The EU is unique. It was created by sovereign states who gave up some of their sovereignty to protect their common interests. The anti-EU forces ring alarms about the creation of a European superstate and the removal of national sovereignty but these claims are absurd. Having worked in Brussels for years, I am well aware of the fundamental role of nation states in the system. There is never a day when experts, ambassadors and ministers representing 27 nations do not sit down together to discuss the texts put forward by the Commission. During the negotiations, everyone has the right to disagree with a proposal and refuse to vote for it unless their national interests are taken into account. This is the reality of the European Union.

The notion that there is a big, mysterious, bureaucratic machinery in Brussels that is intruding on nation states and deciding everything for them is completely wrong.

At the same time, there is a growing sense in member states that the EU should be equipped with adequate instruments to protect their industrial and technological interests. More and more people are realizing that if we Europeans are unable to defend our common interests, we are condemning ourselves to a slow process of decline. European companies tell their governments every day that they need European investment and development so that we do not depend on the Americans or the Chinese. We have already realized this but we the French are doing it our own way. A bit arrogantly. We expect everyone to follow us but I think it is better to listen to others. Emmanuel Macron has often been criticized for wanting to strengthen Europe’s common defence capabilities because, according to the critics, we want to break away from our American allies. Yet even in the midst of the war in Ukraine, according to a recent US national security strategy announcement, the Americans say their biggest rival is China. Washington itself is calling on us to do more to defend the continent against the Russians. There is no question of breaking away from NATO but it is up to us Europeans to establish European defence.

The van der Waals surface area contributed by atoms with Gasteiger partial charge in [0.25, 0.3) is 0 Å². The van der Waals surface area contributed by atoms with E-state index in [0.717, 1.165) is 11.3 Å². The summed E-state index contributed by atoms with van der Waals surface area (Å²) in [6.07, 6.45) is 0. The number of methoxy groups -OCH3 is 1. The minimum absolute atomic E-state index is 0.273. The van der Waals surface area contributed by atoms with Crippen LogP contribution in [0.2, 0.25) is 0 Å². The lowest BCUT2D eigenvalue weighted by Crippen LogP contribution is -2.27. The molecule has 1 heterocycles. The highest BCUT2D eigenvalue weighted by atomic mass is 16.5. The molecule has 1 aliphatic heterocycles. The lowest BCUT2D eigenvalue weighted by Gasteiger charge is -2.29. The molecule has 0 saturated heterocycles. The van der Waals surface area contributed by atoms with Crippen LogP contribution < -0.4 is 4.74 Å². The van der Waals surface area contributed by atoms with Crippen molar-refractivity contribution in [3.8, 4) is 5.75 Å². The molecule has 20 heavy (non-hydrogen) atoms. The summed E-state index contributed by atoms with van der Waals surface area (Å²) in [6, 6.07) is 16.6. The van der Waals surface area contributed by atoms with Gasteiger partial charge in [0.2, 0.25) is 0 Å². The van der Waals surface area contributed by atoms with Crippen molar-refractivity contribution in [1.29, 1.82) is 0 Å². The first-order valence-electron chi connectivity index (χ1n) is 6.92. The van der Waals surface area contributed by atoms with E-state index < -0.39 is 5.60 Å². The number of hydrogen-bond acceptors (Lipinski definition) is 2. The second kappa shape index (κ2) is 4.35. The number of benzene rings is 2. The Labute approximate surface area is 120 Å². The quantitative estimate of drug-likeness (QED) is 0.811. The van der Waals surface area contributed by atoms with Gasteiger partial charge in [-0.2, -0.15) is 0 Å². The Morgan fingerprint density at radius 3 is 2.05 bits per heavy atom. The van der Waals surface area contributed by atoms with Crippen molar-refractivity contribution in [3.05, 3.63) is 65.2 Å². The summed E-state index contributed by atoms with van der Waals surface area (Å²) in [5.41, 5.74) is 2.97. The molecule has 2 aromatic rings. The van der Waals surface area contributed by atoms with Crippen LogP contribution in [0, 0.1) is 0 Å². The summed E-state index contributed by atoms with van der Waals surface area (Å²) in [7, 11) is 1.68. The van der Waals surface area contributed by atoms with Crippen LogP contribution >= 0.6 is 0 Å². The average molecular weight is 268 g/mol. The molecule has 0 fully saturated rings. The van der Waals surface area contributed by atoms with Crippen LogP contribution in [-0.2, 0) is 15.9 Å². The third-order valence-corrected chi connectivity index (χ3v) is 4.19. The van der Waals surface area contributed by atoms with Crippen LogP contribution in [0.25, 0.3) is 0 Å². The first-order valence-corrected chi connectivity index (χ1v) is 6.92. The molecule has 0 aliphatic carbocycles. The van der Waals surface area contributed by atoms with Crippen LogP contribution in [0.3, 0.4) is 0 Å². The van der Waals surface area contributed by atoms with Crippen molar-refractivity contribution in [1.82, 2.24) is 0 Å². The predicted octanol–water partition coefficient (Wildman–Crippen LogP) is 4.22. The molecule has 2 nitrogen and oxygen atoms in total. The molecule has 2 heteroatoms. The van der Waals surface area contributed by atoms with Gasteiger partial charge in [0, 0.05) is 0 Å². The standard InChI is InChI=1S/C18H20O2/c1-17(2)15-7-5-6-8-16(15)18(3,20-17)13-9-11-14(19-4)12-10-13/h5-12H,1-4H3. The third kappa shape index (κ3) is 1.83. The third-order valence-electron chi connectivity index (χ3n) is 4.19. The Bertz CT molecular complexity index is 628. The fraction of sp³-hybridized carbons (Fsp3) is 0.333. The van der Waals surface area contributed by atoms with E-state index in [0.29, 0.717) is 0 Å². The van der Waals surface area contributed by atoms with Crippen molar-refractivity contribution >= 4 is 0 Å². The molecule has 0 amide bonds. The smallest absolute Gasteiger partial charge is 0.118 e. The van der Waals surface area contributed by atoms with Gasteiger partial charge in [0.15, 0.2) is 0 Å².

You were the model for the powerful éminence grise in the comedy “The French Minister”. The film portrays the hilariously chaotic daily life of the Foreign Ministry in France. Is the world of diplomacy really that chaotic?

I cannot reveal state secrets. Instead, let me quote my former boss, Dominique de Villepin, who was the model for the main character, the minister. When asked about his opinion on the film, he said the reality was even worse.


Translated by Gergely Papp

Cover picture: Pierre Vimont speaks during the presentation of the Officier Award to Chesley Sullenberger at the French Ambassador’s Residence on December 17, 2010 in Washington, DC (photo by Getty Images/AFP/Kris Connor)